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with sll the books out there, i have a prejudice about reading the same book twice, im studying in letters(in french tough) and really, even if i would love a book that much, i woudnt read it twice

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JonCrow    2

with sll the books out there, i have a prejudice about reading the same book twice, im studying in letters(in french tough) and really, even if i would love a book that much, i woudnt read it twice

This.

 

I used to work in one of the largest antique/second-hand bookstores (over a million books!) in our country and came in contact with alot of varied material from the past few hundred years. :D I amassed a sizeable collection and new reference points and would find it fairly difficult to re-read a title. Unless it was to increase understanding or relation that I lacked the first or second time through(Philosophical/Metaphysical/Scientific/Spiritual/Mechanical/blah blah many other works etc). There are just so many great varied and enriching books to read out there! Way too much to read in one lifetime even if all one did was sit and read while eating on the toilet in bed.

 

With that said, such a practice of re-reading can really be enriching at different stages of development or life because aspects of the title can really take on a new meaning/relation due to changes in the readers mind/life.

 

I guess it can be fun to relive a ficticious or constructed atmosphere (like with music) if it's particularly good. But I'd feel a bit guilty doing so. :unsure:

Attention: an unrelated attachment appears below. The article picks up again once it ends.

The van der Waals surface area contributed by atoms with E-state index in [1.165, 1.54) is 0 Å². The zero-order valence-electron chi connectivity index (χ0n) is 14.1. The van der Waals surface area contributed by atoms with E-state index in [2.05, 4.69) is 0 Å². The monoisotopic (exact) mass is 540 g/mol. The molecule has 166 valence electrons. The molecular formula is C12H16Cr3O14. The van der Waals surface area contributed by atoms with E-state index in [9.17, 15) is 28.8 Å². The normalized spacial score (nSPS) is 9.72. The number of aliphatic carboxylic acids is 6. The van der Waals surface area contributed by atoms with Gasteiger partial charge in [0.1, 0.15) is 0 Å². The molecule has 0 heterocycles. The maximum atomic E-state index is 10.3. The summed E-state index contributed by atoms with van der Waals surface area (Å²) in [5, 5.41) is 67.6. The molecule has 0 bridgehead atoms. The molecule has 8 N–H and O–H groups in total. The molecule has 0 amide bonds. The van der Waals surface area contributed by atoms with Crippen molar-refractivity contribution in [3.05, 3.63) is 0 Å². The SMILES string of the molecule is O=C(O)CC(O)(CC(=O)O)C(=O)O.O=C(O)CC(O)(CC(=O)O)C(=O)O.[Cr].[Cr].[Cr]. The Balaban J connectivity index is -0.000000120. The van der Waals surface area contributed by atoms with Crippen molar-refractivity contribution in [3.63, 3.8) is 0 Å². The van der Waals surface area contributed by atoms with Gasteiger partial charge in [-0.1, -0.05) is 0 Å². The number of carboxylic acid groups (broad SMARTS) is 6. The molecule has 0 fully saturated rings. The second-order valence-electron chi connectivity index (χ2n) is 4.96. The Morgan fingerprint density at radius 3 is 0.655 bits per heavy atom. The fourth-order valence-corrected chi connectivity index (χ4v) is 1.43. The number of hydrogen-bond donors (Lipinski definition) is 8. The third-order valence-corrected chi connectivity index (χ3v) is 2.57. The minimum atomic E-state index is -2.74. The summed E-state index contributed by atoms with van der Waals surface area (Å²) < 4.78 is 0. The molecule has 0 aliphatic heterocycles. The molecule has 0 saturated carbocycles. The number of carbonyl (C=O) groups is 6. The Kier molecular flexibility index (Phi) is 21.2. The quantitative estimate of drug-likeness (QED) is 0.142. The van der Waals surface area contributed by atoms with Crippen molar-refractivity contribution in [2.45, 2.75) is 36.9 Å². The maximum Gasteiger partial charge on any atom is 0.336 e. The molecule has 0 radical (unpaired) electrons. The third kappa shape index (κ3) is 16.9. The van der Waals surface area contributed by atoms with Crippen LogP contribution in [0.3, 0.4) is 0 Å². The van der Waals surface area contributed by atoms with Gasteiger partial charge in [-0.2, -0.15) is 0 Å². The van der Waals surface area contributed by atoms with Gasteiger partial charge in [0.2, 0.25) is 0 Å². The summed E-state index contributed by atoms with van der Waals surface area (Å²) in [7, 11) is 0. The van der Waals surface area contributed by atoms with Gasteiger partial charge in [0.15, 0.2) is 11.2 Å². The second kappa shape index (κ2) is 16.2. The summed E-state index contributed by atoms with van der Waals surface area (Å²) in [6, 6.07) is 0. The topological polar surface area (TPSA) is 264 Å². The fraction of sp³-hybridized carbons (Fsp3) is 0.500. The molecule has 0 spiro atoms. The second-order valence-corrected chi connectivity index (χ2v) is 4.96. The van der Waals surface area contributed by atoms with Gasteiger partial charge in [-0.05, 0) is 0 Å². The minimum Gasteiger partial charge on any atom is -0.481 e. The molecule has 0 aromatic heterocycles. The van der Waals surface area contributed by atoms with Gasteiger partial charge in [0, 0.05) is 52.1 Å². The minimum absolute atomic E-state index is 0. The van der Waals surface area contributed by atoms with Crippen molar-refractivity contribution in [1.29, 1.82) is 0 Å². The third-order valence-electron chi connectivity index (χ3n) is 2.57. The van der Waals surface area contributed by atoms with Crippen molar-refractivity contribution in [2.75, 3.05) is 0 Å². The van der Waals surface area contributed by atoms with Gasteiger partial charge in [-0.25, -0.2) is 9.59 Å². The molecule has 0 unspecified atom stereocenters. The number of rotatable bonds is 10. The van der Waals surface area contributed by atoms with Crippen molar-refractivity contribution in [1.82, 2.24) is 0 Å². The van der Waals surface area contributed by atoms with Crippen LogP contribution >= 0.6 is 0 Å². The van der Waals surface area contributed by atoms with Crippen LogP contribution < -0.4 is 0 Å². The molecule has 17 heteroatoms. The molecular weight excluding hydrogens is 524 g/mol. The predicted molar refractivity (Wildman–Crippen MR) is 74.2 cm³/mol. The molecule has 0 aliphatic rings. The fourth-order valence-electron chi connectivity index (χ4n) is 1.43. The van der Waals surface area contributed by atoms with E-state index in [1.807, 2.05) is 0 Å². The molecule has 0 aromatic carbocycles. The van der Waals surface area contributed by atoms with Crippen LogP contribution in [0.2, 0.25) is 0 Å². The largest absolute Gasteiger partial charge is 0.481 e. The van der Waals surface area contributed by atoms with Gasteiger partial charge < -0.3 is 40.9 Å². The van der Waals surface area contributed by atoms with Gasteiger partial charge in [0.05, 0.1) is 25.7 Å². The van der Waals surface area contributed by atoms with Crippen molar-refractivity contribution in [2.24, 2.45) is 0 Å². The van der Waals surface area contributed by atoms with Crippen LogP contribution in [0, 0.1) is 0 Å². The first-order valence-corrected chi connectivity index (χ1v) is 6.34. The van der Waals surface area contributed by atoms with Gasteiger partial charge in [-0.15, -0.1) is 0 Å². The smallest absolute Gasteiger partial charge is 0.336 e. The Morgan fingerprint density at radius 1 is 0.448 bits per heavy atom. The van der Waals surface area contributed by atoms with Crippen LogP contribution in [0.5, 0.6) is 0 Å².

Another point I'd like to add to this is that rather than having to read a book to evoke these feelings(wonder, mystery, excitment, power, well-being etc etc etc) I'd rather work on having them come about naturally in my own life than living vicariously through a ficticious or temporary unfulfilling medium. Drug use to inspire feelings, moods and mind states is a bit similar here. They can be used as tools for inspiration or if development is imbalanced or insufficient but I feel they aren't the true way. The mind itself behind it all can be.

 

I generally get a bit guilty or bored reading fiction(unless it's really good literature or particularly atmospheric Sci-Fi/super-natural/mystical/fantasy stuff) nowadays. If the art piece or book is not inspired by a good/great/well-developed/inspired/artistic mind then it can feel about as productive as gossiping about other people's lives while they're not there.

 

Sorry, I don't(do) mean to tangent, ramble, jump all over the place, share some life feelings and generally come across as an elitist bastard.

 

Carry on with your discussion as though I were not here. :P

 

Jon

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furthur    0

Also Hesse's Siddhartha

Many times

Always as good as or better than before

Murakami's After the Quake stories

Heinlein's Stranger in a Strange Land, although the last time was a long time ago